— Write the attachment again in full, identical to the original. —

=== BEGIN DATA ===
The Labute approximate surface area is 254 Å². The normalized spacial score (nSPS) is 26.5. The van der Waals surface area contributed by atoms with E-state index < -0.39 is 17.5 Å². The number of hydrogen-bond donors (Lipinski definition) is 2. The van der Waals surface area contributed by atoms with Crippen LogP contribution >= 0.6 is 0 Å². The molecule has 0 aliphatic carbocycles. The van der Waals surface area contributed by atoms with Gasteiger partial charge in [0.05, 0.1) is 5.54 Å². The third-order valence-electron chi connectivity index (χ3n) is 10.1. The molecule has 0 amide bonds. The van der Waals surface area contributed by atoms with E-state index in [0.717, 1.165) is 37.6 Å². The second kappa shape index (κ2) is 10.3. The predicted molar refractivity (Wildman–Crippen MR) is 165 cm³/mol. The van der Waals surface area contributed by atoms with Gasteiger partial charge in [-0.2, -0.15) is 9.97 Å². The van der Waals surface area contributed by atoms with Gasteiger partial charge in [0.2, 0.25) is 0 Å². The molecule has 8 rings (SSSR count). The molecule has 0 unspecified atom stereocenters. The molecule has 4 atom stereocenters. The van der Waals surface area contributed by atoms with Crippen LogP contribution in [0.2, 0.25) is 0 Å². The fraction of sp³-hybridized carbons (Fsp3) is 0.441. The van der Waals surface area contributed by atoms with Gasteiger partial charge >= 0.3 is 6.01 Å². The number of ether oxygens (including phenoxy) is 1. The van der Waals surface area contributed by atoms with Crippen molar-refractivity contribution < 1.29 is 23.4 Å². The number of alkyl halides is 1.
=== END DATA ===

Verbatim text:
The Labute approximate surface area is 254 Å². The normalized spacial score (nSPS) is 26.5. The van der Waals surface area contributed by atoms with E-state index < -0.39 is 17.5 Å². The number of hydrogen-bond donors (Lipinski definition) is 2. The van der Waals surface area contributed by atoms with Crippen LogP contribution >= 0.6 is 0 Å². The molecule has 0 aliphatic carbocycles. The van der Waals surface area contributed by atoms with Gasteiger partial charge in [0.05, 0.1) is 5.54 Å². The third-order valence-electron chi connectivity index (χ3n) is 10.1. The molecule has 0 amide bonds. The van der Waals surface area contributed by atoms with E-state index in [0.717, 1.165) is 37.6 Å². The second kappa shape index (κ2) is 10.3. The predicted molar refractivity (Wildman–Crippen MR) is 165 cm³/mol. The van der Waals surface area contributed by atoms with Gasteiger partial charge in [-0.2, -0.15) is 9.97 Å². The van der Waals surface area contributed by atoms with Gasteiger partial charge in [0.2, 0.25) is 0 Å². The molecule has 8 rings (SSSR count). The molecule has 0 unspecified atom stereocenters. The molecule has 4 atom stereocenters. The van der Waals surface area contributed by atoms with Crippen LogP contribution in [0.2, 0.25) is 0 Å². The fraction of sp³-hybridized carbons (Fsp3) is 0.441. The van der Waals surface area contributed by atoms with Gasteiger partial charge >= 0.3 is 6.01 Å². The number of ether oxygens (including phenoxy) is 1. The van der Waals surface area contributed by atoms with Crippen molar-refractivity contribution < 1.29 is 23.4 Å². The number of alkyl halides is 1.